In defense of childlessness

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Typically, I’m a fan of Pope Francis. He wrote a powerful encyclical letter citing the scientific evidence for human-induced climate change and calling upon the international community to repent of environmental degradation and its negative impacts upon the poor.

But last week, the same pope claimed that the “denial of fatherhood or motherhood diminishes us, it takes away our humanity.”

This from a man who has taken a vow of celibacy!

Pope Francis is correct that lower birth rates are a factor in the population decline in certain Western countries. However, it is also true that there are far more people on our planet than ever before and that this population growth contributes to the environmental crisis. As our planet groans with the burden of billions of people, the world’s poorest suffer the worst effects of land, food and water shortages.

What’s more, the pope made an egregious overstep even to imply that a person’s humanity is tied to his or her ability to reproduce. I remember the early years of my marriage when my wife and I struggled with undiagnosed infertility. We had done nothing wrong. Yet, I felt like there was something wrong with me.

How could people unable to have children hear the pope’s words as anything other than inducing shame and guilt?

I also write on behalf of those who willingly choose not to have children. In 2014, Francis predicted that married couples who choose not to have children will experience “old age in solitude, with the bitterness of loneliness.”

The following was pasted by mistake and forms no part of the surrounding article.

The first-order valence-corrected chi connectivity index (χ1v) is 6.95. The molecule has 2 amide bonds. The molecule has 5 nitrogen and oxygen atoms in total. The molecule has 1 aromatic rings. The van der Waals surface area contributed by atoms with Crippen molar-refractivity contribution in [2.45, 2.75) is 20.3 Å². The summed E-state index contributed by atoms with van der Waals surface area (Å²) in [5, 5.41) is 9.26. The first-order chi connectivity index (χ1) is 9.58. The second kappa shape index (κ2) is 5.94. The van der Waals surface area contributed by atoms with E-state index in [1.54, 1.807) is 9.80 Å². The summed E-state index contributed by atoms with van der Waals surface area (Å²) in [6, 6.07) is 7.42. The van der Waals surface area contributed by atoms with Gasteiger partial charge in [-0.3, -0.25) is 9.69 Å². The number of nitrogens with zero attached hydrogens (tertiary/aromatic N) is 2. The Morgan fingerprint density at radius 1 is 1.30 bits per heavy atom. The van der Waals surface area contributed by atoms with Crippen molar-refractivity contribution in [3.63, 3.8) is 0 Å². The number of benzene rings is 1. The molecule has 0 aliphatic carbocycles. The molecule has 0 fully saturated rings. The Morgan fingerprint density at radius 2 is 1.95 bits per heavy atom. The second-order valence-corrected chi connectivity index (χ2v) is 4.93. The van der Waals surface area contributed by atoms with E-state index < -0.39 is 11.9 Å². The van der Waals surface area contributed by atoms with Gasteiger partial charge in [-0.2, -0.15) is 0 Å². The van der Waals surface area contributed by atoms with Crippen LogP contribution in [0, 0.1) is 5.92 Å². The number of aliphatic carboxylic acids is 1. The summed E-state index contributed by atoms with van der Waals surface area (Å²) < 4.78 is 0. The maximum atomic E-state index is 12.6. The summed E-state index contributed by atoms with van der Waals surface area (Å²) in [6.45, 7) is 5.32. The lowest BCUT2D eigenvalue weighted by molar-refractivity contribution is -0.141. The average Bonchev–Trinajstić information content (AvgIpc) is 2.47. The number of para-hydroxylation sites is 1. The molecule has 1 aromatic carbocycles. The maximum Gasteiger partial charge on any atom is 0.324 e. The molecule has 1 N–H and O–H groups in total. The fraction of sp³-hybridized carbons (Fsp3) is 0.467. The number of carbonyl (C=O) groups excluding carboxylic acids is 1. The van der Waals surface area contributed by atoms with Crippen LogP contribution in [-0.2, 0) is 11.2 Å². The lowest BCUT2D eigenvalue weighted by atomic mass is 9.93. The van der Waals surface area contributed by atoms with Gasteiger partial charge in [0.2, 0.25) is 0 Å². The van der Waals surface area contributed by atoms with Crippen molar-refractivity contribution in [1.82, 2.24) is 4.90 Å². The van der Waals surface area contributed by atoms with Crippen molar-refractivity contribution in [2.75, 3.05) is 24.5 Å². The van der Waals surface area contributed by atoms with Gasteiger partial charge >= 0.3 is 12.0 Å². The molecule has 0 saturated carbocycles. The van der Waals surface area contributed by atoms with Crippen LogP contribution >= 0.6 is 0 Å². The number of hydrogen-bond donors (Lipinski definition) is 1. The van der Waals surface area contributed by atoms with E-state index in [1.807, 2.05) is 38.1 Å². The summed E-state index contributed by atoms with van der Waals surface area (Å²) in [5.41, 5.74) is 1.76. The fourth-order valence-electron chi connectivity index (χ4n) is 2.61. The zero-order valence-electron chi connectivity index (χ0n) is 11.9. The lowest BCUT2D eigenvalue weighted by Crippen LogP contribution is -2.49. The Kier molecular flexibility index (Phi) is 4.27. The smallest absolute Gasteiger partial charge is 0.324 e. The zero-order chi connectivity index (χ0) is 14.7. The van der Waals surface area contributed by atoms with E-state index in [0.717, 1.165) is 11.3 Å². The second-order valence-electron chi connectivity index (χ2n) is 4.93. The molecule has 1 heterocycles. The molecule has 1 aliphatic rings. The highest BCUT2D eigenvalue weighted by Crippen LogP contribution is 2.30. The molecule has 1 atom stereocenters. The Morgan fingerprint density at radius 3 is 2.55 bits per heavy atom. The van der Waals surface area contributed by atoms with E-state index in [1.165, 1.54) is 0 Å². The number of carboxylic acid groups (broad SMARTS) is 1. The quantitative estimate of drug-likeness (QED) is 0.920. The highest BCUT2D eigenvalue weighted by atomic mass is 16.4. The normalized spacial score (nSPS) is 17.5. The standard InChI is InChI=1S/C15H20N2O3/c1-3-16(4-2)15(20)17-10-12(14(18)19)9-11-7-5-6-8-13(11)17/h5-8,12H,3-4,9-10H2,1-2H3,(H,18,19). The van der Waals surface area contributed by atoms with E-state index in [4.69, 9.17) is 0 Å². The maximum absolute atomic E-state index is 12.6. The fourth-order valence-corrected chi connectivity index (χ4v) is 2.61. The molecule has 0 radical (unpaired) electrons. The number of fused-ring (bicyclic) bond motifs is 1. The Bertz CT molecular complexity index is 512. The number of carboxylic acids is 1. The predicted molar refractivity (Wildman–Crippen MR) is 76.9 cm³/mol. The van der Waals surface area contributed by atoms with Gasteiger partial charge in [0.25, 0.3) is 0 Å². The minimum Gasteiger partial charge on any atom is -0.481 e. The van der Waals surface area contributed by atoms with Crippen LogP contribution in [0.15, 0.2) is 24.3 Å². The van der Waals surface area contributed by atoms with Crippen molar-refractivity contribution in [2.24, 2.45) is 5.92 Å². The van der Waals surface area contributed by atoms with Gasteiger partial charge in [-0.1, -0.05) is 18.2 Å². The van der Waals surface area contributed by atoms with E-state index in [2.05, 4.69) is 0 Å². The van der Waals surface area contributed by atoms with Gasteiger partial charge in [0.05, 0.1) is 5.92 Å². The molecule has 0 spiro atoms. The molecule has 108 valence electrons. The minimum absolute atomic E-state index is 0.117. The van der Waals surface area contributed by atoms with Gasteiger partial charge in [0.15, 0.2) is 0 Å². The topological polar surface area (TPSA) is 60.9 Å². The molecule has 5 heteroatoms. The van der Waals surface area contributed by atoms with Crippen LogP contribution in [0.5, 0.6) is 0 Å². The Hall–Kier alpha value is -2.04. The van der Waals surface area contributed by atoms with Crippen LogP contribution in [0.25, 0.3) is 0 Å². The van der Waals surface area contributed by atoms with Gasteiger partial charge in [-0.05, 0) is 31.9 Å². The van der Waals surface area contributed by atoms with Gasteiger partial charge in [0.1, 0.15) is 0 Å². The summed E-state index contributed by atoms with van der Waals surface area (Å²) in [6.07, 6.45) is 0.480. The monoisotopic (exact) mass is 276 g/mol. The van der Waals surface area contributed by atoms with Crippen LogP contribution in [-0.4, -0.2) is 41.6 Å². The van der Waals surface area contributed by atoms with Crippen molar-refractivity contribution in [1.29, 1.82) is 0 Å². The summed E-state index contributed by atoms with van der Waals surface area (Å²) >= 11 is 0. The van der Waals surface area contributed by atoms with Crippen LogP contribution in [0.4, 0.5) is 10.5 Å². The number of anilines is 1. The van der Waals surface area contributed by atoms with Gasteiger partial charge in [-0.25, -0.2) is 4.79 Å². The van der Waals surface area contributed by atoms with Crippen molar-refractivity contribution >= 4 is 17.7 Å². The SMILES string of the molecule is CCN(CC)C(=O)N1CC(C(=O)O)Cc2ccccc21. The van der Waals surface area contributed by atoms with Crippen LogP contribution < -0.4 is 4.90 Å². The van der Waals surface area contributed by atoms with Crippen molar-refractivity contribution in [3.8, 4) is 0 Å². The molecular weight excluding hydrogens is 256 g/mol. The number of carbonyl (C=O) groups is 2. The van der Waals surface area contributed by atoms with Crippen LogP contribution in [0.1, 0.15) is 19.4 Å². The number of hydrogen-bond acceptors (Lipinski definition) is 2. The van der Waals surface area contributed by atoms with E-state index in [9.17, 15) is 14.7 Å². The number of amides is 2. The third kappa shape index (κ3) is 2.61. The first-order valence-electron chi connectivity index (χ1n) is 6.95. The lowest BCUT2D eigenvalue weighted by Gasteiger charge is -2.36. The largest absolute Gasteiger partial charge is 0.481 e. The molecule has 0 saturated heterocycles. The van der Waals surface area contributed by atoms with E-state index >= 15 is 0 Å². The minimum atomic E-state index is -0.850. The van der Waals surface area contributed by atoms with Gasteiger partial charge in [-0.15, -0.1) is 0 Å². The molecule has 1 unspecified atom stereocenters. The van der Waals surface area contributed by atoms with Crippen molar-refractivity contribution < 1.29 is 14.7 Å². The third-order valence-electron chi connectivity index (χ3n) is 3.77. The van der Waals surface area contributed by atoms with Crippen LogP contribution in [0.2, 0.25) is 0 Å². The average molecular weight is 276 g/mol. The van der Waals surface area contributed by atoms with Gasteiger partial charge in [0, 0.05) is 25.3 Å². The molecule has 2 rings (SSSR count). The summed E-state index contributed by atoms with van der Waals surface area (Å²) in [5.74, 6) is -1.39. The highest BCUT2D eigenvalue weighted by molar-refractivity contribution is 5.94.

Wait a minute — children are not responsible for the mental health of their parents! If you are lonely and bitter, merely having children will not solve your problems. In fact, you may make everyone’s life a little more miserable, including your own.

As the idea of celibate clergy asserts, adults can consciously devote their lives to holy purposes other than procreation. Just as an individual’s humanity should never be tied to that person’s ability to reproduce, the value of marriage should not be limited to merely raising children. A union of two consenting adults can generate all kinds of creativity, goodwill and love in the larger community.

I think of the practice of infant baptism in Protestant and Catholic churches. The entire congregation makes vows to the caregivers to support, nurture and love that child. Whether they have biological children or not, no one who makes these vows is childless. Everyone has the opportunity to willingly and joyfully assume the responsibilities of helping to guide and nurture younger generations.

I wish that Pope Francis, instead of making hurtful judgments, would follow his better lights of inclusion. For instance, during the very sermon in which he leveled these statements against the childless, he had a nun and a layman deliver translations of his remarks — a privilege that had been reserved for ordained priests.

Why could Francis not apply the same spirit of inclusion to the people who heard his remarks as he did to the people who shared them?

I had thought the African proverb, “It takes a village to raise a child,” was used to the point of being a cliché in our culture. But apparently, more religious leaders need to hear it.

Andrew Taylor-Troutman is the pastor of Chapel in the Pines Presbyterian Church. His newly-published book is a collection of his columns for the Chatham News + Record titled “Hope Matters: Churchless Sermons.”


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